Water, water everywhere?
28th August, 2008
You’ve heard of carbon footprints, right? You may even have calculated your own? But what about your water footprint? Have you ever considered how much ‘hidden’ water it takes to make your cup of coffee in the morning or indeed the tomato in your sandwich?
A report launched by WWF at this year’s World Water Week, held earlier this month in Stockholm, may just help give you some answers.
The report UK Water Footprint: the impact of the UK’s food and fibre consumption on global water resources tells the story of the water we use and where it comes from. Highlighting the impact of the UK’s consumption patterns on global water resources, the report found that the total water footprint of the UK is 102 Gm3 (billion cubic metres) per year. That works out as roughly 4, 645 litres per person per day.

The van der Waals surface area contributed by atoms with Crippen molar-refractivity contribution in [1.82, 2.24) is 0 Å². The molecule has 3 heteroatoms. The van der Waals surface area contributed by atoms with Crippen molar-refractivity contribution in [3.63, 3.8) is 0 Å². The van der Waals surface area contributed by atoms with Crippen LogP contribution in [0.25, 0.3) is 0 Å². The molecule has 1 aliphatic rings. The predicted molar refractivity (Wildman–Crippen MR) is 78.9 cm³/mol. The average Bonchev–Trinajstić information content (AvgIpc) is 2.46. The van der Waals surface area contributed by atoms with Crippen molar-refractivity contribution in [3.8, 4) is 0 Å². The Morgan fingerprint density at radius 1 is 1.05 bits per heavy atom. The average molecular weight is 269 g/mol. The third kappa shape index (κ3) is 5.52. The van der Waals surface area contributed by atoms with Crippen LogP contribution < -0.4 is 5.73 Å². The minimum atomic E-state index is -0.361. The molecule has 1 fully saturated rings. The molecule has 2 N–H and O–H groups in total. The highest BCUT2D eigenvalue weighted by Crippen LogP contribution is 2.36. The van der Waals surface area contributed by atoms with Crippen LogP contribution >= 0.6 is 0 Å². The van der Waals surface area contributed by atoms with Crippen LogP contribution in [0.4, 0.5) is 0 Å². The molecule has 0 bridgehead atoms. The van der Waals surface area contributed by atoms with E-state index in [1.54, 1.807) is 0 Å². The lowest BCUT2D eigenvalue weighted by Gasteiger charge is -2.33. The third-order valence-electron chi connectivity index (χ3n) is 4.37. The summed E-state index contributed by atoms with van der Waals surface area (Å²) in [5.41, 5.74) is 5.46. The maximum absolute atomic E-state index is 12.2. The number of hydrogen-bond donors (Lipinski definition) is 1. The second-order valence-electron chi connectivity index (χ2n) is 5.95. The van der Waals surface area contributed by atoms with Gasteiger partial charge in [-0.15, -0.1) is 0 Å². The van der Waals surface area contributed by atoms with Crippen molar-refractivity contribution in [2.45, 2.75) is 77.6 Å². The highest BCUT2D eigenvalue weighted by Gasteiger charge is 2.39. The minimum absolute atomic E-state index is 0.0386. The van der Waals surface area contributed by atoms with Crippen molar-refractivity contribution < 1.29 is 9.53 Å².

While on average a single person in the UK wades their way through 150 litres of water a day by drinking, flushing and washing, around 30 times that amount is consumed by ‘virtual’ water – the water embedded in the food we eat, the clothes we wear and the numerous other items we consume. This is equivalent to someone having 50 baths or washing their clothes 75 times in a single day.
Virtual water refers to the volume of water required to produce a product. For example it takes 2,900 litres to ‘grow’ a cotton shirt.
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